A career in the health care industry may seem safe in contrast to a more obviously dangerous job, such as construction or logging. However, just because the injuries look different does not mean they do not occur. Medical workers actually experience more injuries and illnesses than those in any other sector, according to OSHA. The causes are not only from equipment and tasks, but also from the unpredictable nature of your job. Being aware of the most common injuries for hospital workers can help you determine if a medical problem you have is due to your workplace and qualifies for workers' comp.
Sprains and strains
The biggest category of injuries is sprains and strains. Sprains can either be the result of slipping and falling or of repetitive stress that weakens your body (overexertion). Strains often come from lifting patients and heavy objects. The bending and lifting you do on the job would require mechanical assistance in any other industry, so it is no surprise that this injury is high for those who manually handle patients. In fact, hospitals spend the most money on workers' comp claims involving strains than other injury types.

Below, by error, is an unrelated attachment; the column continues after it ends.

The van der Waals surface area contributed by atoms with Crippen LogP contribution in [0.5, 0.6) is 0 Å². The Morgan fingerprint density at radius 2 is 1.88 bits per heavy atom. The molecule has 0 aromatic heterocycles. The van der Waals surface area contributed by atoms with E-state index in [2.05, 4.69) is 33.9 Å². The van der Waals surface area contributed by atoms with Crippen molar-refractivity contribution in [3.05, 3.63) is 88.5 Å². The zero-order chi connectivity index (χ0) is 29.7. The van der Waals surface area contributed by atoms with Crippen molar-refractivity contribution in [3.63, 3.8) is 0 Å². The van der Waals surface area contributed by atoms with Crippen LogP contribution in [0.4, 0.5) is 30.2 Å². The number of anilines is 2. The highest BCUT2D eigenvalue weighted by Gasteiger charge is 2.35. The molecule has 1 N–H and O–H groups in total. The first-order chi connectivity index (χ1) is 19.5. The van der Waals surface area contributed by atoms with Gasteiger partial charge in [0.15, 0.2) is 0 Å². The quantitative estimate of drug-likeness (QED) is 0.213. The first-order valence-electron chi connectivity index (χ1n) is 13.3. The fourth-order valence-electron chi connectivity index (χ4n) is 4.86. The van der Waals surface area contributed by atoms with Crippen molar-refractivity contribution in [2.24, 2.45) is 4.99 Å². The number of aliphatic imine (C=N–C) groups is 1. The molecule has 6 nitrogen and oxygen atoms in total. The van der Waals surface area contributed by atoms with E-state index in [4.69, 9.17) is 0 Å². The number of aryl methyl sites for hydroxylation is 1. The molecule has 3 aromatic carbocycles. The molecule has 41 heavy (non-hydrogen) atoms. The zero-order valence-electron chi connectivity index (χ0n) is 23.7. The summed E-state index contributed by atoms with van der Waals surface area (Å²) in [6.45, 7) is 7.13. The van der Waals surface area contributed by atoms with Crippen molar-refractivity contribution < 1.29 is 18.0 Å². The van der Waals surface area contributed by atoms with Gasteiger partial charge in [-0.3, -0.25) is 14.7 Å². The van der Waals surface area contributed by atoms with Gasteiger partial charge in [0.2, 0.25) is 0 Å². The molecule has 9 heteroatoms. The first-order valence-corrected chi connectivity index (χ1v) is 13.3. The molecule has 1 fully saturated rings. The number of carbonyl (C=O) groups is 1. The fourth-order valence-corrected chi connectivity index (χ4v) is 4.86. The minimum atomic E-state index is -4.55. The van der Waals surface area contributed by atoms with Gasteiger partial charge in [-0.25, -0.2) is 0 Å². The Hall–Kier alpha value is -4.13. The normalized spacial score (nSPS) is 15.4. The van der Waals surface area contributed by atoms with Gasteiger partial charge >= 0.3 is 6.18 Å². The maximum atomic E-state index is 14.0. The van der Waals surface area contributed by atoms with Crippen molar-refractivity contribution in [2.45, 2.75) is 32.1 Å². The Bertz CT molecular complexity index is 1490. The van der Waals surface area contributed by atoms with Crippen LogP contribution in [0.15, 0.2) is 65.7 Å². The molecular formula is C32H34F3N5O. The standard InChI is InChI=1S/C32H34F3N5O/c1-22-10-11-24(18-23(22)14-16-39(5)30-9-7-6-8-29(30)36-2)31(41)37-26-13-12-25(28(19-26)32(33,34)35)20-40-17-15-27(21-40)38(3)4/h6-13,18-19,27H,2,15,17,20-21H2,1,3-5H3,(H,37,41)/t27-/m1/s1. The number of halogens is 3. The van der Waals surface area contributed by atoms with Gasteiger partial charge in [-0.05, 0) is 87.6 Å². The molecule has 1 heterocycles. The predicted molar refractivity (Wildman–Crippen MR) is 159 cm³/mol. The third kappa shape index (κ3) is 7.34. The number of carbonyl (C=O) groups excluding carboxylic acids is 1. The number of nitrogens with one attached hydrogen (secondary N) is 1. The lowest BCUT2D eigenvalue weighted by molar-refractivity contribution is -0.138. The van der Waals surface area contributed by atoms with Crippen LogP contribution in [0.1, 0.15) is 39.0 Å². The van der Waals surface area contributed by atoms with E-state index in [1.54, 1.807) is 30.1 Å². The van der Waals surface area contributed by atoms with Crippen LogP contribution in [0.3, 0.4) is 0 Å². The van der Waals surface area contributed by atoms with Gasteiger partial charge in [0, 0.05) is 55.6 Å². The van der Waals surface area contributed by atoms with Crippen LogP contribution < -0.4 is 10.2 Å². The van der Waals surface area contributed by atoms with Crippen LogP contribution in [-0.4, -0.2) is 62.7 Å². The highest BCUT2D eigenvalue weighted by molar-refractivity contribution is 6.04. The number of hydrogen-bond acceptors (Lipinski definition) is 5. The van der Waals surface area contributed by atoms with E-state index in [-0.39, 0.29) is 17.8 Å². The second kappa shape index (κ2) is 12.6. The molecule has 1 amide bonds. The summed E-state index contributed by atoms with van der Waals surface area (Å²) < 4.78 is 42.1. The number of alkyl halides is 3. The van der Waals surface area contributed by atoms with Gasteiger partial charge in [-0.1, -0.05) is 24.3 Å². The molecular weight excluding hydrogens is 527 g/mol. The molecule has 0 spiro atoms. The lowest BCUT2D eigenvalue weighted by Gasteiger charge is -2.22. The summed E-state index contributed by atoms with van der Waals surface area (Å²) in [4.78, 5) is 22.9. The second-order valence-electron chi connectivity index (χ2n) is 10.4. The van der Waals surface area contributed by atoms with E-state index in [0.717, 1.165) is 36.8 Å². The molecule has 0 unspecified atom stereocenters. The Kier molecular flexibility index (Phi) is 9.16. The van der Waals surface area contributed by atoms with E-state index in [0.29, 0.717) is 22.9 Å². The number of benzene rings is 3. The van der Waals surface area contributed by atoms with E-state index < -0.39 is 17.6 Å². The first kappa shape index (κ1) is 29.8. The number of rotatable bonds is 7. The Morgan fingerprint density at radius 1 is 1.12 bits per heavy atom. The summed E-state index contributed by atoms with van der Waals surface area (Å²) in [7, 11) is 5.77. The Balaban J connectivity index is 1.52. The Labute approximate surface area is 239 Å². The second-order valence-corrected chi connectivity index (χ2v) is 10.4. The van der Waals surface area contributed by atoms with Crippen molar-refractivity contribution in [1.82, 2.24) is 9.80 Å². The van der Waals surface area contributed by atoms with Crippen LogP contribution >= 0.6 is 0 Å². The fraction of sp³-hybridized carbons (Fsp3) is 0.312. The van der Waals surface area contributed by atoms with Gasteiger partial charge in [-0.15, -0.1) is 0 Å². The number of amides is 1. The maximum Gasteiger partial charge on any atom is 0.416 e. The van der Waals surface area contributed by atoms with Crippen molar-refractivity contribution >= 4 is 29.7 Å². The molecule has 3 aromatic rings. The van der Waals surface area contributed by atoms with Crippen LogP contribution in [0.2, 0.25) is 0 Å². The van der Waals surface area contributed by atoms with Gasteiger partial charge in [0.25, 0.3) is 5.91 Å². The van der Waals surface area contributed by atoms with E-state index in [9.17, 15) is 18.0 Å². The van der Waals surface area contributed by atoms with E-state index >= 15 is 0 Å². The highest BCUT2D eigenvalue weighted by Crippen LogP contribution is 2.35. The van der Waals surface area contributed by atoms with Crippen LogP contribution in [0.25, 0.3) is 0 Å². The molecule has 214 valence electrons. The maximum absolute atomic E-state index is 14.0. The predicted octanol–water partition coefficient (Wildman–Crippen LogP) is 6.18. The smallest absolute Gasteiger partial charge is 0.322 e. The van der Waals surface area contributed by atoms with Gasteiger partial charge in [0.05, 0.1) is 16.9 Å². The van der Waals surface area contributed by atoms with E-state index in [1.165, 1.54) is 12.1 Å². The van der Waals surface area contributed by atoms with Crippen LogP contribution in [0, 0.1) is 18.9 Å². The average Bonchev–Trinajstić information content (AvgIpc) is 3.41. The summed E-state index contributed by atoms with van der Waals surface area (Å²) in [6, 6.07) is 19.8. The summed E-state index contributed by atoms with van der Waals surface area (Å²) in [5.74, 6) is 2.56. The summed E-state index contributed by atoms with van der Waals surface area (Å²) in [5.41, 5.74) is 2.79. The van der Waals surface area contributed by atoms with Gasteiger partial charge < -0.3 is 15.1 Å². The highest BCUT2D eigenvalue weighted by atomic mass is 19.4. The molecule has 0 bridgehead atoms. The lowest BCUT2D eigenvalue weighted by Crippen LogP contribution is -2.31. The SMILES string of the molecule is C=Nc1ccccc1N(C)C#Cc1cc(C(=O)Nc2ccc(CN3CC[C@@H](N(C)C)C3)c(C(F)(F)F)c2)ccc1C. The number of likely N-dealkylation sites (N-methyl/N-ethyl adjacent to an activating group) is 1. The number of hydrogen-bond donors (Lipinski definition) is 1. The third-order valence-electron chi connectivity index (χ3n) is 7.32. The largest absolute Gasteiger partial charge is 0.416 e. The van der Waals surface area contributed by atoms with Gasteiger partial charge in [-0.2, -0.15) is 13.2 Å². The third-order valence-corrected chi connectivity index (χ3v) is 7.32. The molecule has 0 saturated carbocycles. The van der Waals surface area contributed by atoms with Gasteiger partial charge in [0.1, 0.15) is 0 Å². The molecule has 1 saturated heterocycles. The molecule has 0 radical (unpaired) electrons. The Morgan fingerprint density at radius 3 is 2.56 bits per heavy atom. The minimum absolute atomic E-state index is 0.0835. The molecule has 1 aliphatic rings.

Bruises and fractures
If you care for patients who have a high rate of exhibiting violence, you may end up experiencing severe physical harm. The damage ranges from bruises to broken bones. Slips, trips and falls also lead to bruises, fractures and other injuries. The risk of these increase with your age and workload.
Other common hospital injuries include the following:
- Wounds from contact with dangerous equipment
- Exposure to harmful substances and diseases
- Soreness and pain
- Cuts and punctures, such as from needles
It may seem that HIV would be one of the diseases you have a chance of acquiring, but the risk is nearly zero. According to the CDC, there have been fewer than 60 confirmed cases of occupational infection since 1985, only one of which was after 1999. The low numbers are due to strict regulations on handling needles and bodily fluids, wearing protective gear and seeking immediate medical attention after exposure to infected fluids. You are much more likely to suffer from a strain or other illness instead.
You also deserve proper treatment
Health care workers are known to be very selfless, often putting their safety below the safety of their patients. This may make you a caring person and employee, but it also makes you a vulnerable one. Do not ignore an injury you receive at work. Receive proper medical treatment and talk to a workers' compensation attorney on the next steps to take.